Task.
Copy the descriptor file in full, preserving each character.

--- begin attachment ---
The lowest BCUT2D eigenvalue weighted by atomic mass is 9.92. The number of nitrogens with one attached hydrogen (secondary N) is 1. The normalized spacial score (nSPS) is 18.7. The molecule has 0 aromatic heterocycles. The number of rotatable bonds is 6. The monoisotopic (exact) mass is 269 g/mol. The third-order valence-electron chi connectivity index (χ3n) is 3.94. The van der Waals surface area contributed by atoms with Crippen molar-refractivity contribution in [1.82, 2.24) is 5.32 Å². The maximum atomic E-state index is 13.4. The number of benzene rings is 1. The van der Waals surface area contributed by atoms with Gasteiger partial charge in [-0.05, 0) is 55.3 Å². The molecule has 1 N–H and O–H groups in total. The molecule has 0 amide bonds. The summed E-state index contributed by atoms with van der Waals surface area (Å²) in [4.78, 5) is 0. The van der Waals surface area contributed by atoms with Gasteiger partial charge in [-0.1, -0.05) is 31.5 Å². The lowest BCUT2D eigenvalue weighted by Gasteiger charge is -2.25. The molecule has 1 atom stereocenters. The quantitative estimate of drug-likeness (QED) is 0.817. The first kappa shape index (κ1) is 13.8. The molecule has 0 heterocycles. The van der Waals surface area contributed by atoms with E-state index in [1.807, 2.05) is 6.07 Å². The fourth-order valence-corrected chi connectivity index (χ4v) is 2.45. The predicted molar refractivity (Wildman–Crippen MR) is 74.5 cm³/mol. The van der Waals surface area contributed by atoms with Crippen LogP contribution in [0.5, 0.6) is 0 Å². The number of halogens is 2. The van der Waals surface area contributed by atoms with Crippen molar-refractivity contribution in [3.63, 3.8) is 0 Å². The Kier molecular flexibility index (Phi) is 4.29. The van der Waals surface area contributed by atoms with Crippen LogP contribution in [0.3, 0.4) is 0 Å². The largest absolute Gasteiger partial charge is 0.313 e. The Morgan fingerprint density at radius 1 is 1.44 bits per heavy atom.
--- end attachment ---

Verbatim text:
The lowest BCUT2D eigenvalue weighted by atomic mass is 9.92. The number of nitrogens with one attached hydrogen (secondary N) is 1. The normalized spacial score (nSPS) is 18.7. The molecule has 0 aromatic heterocycles. The number of rotatable bonds is 6. The monoisotopic (exact) mass is 269 g/mol. The third-order valence-electron chi connectivity index (χ3n) is 3.94. The van der Waals surface area contributed by atoms with Crippen molar-refractivity contribution in [1.82, 2.24) is 5.32 Å². The maximum atomic E-state index is 13.4. The number of benzene rings is 1. The van der Waals surface area contributed by atoms with Gasteiger partial charge in [-0.05, 0) is 55.3 Å². The molecule has 1 N–H and O–H groups in total. The molecule has 0 amide bonds. The summed E-state index contributed by atoms with van der Waals surface area (Å²) in [4.78, 5) is 0. The van der Waals surface area contributed by atoms with Gasteiger partial charge in [-0.1, -0.05) is 31.5 Å². The lowest BCUT2D eigenvalue weighted by Gasteiger charge is -2.25. The molecule has 1 atom stereocenters. The quantitative estimate of drug-likeness (QED) is 0.817. The first kappa shape index (κ1) is 13.8. The molecule has 0 heterocycles. The van der Waals surface area contributed by atoms with E-state index in [1.807, 2.05) is 6.07 Å². The fourth-order valence-corrected chi connectivity index (χ4v) is 2.45. The predicted molar refractivity (Wildman–Crippen MR) is 74.5 cm³/mol. The van der Waals surface area contributed by atoms with Crippen LogP contribution in [0.5, 0.6) is 0 Å². The number of halogens is 2. The van der Waals surface area contributed by atoms with Crippen molar-refractivity contribution in [3.63, 3.8) is 0 Å². The Kier molecular flexibility index (Phi) is 4.29. The van der Waals surface area contributed by atoms with Crippen LogP contribution in [0.3, 0.4) is 0 Å². The largest absolute Gasteiger partial charge is 0.313 e. The Morgan fingerprint density at radius 1 is 1.44 bits per heavy atom.